Democrats dropped ball with letting Bush cruise

Malena Amusa

As a woman of principle, I must give credit where it’s due: Congratulations, Republicans on winning the White House. The Democratic Party can learn something from you.

Across the board, Democrats failed to give a unified and consistent rebuttal to President Bush’s claim of moral clarity. Yes, I know what you’re thinking: Bush’s questionable and at times deceiving actions should have been enough ammo to blast him back to reality Tuesday, right?

As much as it hurts to admit, American society doesn’t function on moral logic; rather, it functions on moral persuasion. And the party with the most persuasive vision of what is right will win.

On every level, the Republican Party — Alan Keyes aside — was able to touch Americans with its paternalistic guardianship of “morality.”

For Bush voters, invading Iraq wasn’t necessarily the most logical plan of action, but it didn’t matter. By the time we realized Iraq’s threat had been exaggerated, many of us were convinced war was the “right” thing to do. And ultimately, so-called rightness trumped common sense.

So it really was up to John Kerry to find a higher moral principle that would have superseded our fear of terrorism. For instance, Kerry could have driven health care home and moved us all by talking about the peril Bush’s negligent health care plans would bring.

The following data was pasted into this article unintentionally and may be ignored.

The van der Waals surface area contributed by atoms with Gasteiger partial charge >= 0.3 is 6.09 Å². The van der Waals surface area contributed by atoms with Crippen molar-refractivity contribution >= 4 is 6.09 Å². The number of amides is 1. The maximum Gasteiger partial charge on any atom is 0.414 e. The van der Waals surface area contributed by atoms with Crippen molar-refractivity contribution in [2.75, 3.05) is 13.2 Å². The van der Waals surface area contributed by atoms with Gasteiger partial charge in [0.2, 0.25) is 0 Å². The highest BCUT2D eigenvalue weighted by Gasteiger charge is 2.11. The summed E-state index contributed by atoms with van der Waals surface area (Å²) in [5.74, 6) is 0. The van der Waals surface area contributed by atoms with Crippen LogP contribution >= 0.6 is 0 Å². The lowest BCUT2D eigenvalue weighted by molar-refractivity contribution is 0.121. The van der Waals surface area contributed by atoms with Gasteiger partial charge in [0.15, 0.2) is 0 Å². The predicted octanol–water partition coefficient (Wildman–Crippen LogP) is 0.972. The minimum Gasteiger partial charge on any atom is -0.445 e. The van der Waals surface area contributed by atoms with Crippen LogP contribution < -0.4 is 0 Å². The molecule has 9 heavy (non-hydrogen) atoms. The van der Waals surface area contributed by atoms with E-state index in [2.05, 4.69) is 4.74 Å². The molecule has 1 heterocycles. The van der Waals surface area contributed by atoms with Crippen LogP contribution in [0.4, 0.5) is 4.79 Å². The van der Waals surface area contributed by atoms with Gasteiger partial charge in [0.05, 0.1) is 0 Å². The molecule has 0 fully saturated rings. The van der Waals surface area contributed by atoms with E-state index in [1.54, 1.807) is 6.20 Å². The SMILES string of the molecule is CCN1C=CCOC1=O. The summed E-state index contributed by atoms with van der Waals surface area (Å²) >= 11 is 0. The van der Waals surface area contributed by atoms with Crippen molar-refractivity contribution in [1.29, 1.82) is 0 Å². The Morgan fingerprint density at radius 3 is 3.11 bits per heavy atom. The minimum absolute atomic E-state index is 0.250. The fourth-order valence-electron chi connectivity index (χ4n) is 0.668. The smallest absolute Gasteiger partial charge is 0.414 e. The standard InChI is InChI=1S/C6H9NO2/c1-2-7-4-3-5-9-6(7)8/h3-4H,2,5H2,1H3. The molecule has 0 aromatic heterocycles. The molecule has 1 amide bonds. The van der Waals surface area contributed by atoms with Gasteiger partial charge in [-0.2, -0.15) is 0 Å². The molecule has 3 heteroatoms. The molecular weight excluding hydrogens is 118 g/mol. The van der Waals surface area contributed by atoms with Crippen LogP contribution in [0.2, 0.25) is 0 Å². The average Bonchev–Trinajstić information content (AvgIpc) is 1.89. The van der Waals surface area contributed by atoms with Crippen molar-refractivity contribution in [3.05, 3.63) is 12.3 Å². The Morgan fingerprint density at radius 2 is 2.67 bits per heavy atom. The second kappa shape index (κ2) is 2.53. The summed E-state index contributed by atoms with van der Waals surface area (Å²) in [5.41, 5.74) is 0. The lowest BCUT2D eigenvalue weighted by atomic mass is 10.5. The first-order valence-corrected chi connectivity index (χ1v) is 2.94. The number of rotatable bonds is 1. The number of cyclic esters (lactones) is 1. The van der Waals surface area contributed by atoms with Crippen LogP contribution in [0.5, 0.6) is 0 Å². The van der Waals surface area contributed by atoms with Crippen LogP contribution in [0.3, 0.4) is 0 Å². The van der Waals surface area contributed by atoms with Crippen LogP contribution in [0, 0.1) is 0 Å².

But Kerry tried to beat Bush at his own game, and his “building a stronger America” was a vague and cliched solution that failed to motivate.

What seems right may not always be prompted by good. And sadly, Bush’s record is a great metaphor for this philosophical truism.

Bush is the man who used a family friend’s money to buy a share in the Texas Rangers baseball team, only to bully taxpayers into financing a multi-million dollar ballpark. He later sold his stake after the stadium was built, making him the biggest welfare recipient in Texas history.

He is the man who never really addressed the 57,000 Floridians who were disenfranchised four years ago, according to the U.S. Commission on Civil Rights.

Bush is father of two who still has run the largest deficit in American history, lost millions of American jobs and invaded two Middle Eastern countries where terrorism only has increased.

He is the first president to declare war, unprovoked, on a sovereign nation — and in doing so, blatantly disregarded Jefferson’s hope for a “decent respect for the opinions of mankind.”

Bush is the president who virtually ignored the genocide in Sudan that draws comparisons to the Holocaust.

Bush is the first president to turn down invites to meet with the NAACP after finding little incentive in between his lavish vacations to talk about domestic inequalities.

It’s clear. Electing Bush was no victory over immorality or wrong. Rather, a force greater than morality also ensured his success at the polls.

To put it simply, Bush had a strategy.

A brief digression: This summer, the gold medal favorite U.S. Olympic basketball team lost not one, but three games. Though America had the better players and coaches, our opponents had a better strategy rooted in group cohesion and communication.

When the team lost its first game to Puerto Rico, coach Larry Brown said: “This is a great opportunity for a group of guys to get together and figure out what it means to truly be a team. I’m anxious to see if we’ll be able to do that.”

Bush’s victory over Kerry reminds me a lot of what happened in Greece. The Republicans played the better game, despite the reality that their leader was not the better player.

Malena Amusa is a Medill junior. She can be reached at [email protected]